28 JUNE 2023 | NEWS
Queen’s University Belfast has become the first institution to end its marking boycott amid nationwide disputes.
Since 20 April, academics at more than 140 universities across the UK have been involved in marking and assessment boycotts (MAB).
Today, QUB has announced an end to the boycott after an agreement has been struck with the University and College Union (UCU).
The two parties said that several weeks of intensive talks had resulted in the settlement and students affected would now receive their classification as “a matter of urgency”.
The agreement includes a cost-of-living supplement equivalent to 2 percent of pay and will apply to all staff except those on the senior salary scheme. It will take effect from 1 September.
Marking will be completed by 7 August, so as to allow exam boards to finalise all results by the end of the summer.
Professor Sir Ian Greer, President and Vice-Chancellor of QUB, told the PA news agency: “Clearly, this has been a very difficult time for our students. We regret the distress caused at what should be a celebratory time, and we hope that this provides assurance that the issue will now be addressed.
“We are disappointed that this could not have been resolved ahead of graduations, during which around 750 students will receive their degrees without classifications, but we are committed to providing an additional full graduation ceremony for them and further details will be provided in the near future.
“We are working in challenging times, with funding for universities and colleges slashed by over 40 percent since 2011, and we are anticipating cuts this year of around £11 million, and it is the funding of universities that is at the heart of this dispute.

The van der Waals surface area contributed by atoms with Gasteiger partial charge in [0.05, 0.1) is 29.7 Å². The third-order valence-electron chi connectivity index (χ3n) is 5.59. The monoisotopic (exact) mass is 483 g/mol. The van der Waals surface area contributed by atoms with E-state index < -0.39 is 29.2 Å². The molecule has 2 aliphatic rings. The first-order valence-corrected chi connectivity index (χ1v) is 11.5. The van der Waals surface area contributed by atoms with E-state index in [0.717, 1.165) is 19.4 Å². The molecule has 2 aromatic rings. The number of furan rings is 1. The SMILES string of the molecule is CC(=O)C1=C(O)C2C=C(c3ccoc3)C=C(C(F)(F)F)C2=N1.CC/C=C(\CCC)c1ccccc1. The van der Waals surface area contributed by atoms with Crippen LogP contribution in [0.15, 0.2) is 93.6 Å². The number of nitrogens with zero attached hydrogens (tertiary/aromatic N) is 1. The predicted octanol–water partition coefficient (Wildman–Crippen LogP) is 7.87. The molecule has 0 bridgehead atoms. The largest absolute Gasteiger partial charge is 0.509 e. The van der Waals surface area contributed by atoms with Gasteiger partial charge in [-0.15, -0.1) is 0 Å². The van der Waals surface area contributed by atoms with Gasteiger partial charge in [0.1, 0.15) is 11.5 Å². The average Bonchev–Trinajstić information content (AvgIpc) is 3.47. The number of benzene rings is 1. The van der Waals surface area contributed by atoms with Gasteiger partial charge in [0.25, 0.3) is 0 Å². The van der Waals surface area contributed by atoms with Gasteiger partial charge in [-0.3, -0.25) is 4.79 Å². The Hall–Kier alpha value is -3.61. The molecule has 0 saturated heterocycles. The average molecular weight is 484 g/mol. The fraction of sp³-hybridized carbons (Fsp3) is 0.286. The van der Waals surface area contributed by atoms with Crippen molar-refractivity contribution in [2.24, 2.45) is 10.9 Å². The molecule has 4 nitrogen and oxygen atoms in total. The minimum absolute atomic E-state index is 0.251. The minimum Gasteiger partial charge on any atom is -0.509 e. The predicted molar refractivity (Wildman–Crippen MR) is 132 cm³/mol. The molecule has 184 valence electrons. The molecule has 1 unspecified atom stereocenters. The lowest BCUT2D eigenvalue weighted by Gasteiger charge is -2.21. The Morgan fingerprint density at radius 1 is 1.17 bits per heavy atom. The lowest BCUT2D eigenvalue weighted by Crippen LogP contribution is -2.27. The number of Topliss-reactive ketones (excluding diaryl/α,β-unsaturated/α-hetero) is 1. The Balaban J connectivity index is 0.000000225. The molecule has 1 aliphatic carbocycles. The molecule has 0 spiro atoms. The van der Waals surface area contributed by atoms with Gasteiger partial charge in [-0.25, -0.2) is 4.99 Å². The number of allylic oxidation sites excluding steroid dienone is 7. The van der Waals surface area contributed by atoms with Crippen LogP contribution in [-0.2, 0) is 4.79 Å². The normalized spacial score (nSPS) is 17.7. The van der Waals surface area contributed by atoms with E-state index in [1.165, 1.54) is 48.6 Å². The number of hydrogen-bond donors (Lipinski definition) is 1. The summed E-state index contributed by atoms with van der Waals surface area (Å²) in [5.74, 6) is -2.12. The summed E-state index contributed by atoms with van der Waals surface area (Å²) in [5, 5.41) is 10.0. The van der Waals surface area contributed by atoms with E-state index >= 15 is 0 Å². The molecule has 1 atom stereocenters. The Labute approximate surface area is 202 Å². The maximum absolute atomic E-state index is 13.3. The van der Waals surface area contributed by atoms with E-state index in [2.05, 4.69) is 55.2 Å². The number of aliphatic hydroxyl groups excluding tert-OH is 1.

“The Northern Ireland funding model is not sustainable. I am keen to secure a model that will allow the sector to improve staff conditions and which is also fair to students, but that can’t be resolved quickly”, he continued.
“In the meantime, this is a UK-wide dispute and while we have resolved it as far as we can locally, we fully support our colleagues’ right to take industrial action and I am calling on renewed focus to reach an overarching agreement across the board.”
The lecturers’ strikes means thousands of students graduating this year will leave university without final grades – a situation one student told Wolves was “chaotic”.
Claire Hanna, MP for Belfast South, welcomed the agreement, praising the university and the UCU for “getting round the table”.
Sean O’Connell of the UCU said: “Our members are fully aware of and deeply regret the impact the recent action has had on our students and we are pleased that we have reached an agreement to enable them to receive their exam results.
“This dispute is not just about pay and we are pleased that the university has also reached agreement with us on making progress in relation to casualisation, stress-related work pressures and other issues that will now also be addressed.
“We welcome the fact that, locally, Queen’s had recognised the challenges that we have been raising and we now call on University and Colleges Employers Association to follow the lead and get back around the table to resolve the national dispute.”
The UCU’s marking and assessment boycott is a nationally developing story and Wolves will continue to bring you the developments as they come.